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oceancalligraphy

suggested terms for describing the Chinese-diaspora

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oceancalligraphy

In English, many things fall under the term Chinese, but this is not so in Chinese. I'm just writing what I suggest to use instead of making everything 中國 or 中文, because it's more complicated than that. Obviously I cannot speak for everyone, and others may have other terms they prefer.

 

華人 is probably the most generic term that can be used to describe a Chinese person, regardless of nationality and immigrant generation status. 華僑 typically means an overseas immigrant who still has their original nationality. 華裔 means a Chinese ethnic background, for example, 華裔美國人 is one way of saying Chinese American.

 

中文 means Chinese characters specifically, as in the characters and words used to denote what we speak. 文 does mean writing, after all. Spoken Chinese can be 華語 or 漢語, which basically covers all the different dialects or local variants of the spoken language. 

 

國語 is a government connotation. When Taiwan was under Japanese rule, 國語 was Japanese; now under Republic of China rule, 國語 is Mandarin. But the people of Taiwan communicate in so many more dialects and languages.

 

中文 is the official language in many places: 中國, 香港, 澳門, 臺灣, 新加坡. It is also used by 華人 all over the world. Now what each person identifies as is a matter of their own identity. But don't reduce their identity down to a nationality or broad ethnic group. And furthermore, please don't tell people what they should identify as.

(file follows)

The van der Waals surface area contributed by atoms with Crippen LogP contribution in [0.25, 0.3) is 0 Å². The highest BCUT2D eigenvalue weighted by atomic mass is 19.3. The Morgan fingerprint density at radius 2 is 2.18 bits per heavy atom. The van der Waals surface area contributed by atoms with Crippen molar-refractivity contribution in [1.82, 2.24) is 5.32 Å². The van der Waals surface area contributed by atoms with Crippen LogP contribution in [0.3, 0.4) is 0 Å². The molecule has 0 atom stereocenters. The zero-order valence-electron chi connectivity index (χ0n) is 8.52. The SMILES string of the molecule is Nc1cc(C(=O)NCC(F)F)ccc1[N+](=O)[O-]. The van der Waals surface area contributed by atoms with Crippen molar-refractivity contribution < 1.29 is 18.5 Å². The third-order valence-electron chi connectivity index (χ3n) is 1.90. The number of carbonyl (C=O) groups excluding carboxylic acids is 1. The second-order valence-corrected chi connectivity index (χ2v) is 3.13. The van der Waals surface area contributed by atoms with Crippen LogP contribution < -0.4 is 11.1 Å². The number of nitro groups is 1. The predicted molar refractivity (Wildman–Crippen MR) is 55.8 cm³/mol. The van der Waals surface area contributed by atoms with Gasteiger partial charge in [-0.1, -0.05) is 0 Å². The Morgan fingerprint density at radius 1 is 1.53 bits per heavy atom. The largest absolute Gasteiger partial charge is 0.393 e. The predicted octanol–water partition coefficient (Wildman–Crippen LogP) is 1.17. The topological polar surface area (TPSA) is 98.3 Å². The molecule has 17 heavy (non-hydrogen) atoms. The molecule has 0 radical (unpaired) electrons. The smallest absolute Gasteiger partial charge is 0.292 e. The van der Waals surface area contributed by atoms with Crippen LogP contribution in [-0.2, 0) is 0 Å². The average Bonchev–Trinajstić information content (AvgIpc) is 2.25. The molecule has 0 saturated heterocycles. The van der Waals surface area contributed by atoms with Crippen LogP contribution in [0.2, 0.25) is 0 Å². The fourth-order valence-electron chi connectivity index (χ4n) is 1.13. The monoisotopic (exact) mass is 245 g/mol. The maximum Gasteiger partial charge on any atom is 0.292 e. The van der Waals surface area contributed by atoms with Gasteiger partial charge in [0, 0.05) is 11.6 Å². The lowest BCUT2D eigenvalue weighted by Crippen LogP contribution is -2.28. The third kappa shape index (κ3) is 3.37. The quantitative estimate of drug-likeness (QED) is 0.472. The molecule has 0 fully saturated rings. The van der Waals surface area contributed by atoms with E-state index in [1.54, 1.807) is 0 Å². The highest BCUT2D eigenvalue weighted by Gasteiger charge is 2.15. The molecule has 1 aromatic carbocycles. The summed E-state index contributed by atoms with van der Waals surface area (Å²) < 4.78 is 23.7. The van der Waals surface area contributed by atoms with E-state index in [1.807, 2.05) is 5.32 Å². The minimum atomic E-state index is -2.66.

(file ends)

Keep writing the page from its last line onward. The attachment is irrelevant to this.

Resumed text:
The term Chinese in English often refers to Han culture or language. But in reality, there are different ethnic groups and languages within each place where 中文 is the official language, so that may also play a role in each person's identity.

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MarsBlackman

Good summary!

 

Should we further classify 中文 to be official written language? 

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skylee

If you want more neutral terms, I think you could consider those used in Singapore/ Malaysia. I have no objection to 華人/華語/華文.

PS - I think 華 sounds a lot better than 漢. I also like 唐, but it has fallen out of fashion, it seems.

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Angelina

@skylee 我覺得你的母語接近唐代的官話  :P

 

@yst 多謝 !

 

Yes,  -文 refers to written language 

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Hofmann

I prefer 漢 because 華 has conflated to mean more than the Han ethnicity.

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geraldc